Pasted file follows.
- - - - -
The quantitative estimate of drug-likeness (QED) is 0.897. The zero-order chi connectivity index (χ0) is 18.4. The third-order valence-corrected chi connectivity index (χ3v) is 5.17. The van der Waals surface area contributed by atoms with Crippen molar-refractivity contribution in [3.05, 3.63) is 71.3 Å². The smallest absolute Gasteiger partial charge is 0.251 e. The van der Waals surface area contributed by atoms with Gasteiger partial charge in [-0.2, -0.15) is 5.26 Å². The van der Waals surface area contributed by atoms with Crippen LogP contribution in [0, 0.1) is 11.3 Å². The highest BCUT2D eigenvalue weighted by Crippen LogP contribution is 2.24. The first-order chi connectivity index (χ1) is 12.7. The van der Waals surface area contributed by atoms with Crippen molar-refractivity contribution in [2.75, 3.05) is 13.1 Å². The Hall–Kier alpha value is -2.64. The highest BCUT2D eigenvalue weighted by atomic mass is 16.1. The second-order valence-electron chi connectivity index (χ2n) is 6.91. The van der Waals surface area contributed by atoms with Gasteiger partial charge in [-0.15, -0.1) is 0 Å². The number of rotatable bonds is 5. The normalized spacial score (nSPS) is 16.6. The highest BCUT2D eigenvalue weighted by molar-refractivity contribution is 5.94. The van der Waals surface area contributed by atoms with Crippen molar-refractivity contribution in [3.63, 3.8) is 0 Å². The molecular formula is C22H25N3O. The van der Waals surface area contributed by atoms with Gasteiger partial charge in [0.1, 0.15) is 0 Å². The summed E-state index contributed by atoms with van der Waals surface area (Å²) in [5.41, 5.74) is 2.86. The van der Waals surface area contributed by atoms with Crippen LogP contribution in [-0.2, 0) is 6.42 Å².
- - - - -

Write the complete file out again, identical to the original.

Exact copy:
The quantitative estimate of drug-likeness (QED) is 0.897. The zero-order chi connectivity index (χ0) is 18.4. The third-order valence-corrected chi connectivity index (χ3v) is 5.17. The van der Waals surface area contributed by atoms with Crippen molar-refractivity contribution in [3.05, 3.63) is 71.3 Å². The smallest absolute Gasteiger partial charge is 0.251 e. The van der Waals surface area contributed by atoms with Gasteiger partial charge in [-0.2, -0.15) is 5.26 Å². The van der Waals surface area contributed by atoms with Crippen LogP contribution in [0, 0.1) is 11.3 Å². The highest BCUT2D eigenvalue weighted by Crippen LogP contribution is 2.24. The first-order chi connectivity index (χ1) is 12.7. The van der Waals surface area contributed by atoms with Crippen molar-refractivity contribution in [2.75, 3.05) is 13.1 Å². The Hall–Kier alpha value is -2.64. The highest BCUT2D eigenvalue weighted by atomic mass is 16.1. The second-order valence-electron chi connectivity index (χ2n) is 6.91. The van der Waals surface area contributed by atoms with Gasteiger partial charge in [-0.15, -0.1) is 0 Å². The number of rotatable bonds is 5. The normalized spacial score (nSPS) is 16.6. The highest BCUT2D eigenvalue weighted by molar-refractivity contribution is 5.94. The van der Waals surface area contributed by atoms with Crippen molar-refractivity contribution in [3.63, 3.8) is 0 Å². The molecular formula is C22H25N3O. The van der Waals surface area contributed by atoms with Gasteiger partial charge in [0.1, 0.15) is 0 Å². The summed E-state index contributed by atoms with van der Waals surface area (Å²) in [5.41, 5.74) is 2.86. The van der Waals surface area contributed by atoms with Crippen LogP contribution in [-0.2, 0) is 6.42 Å².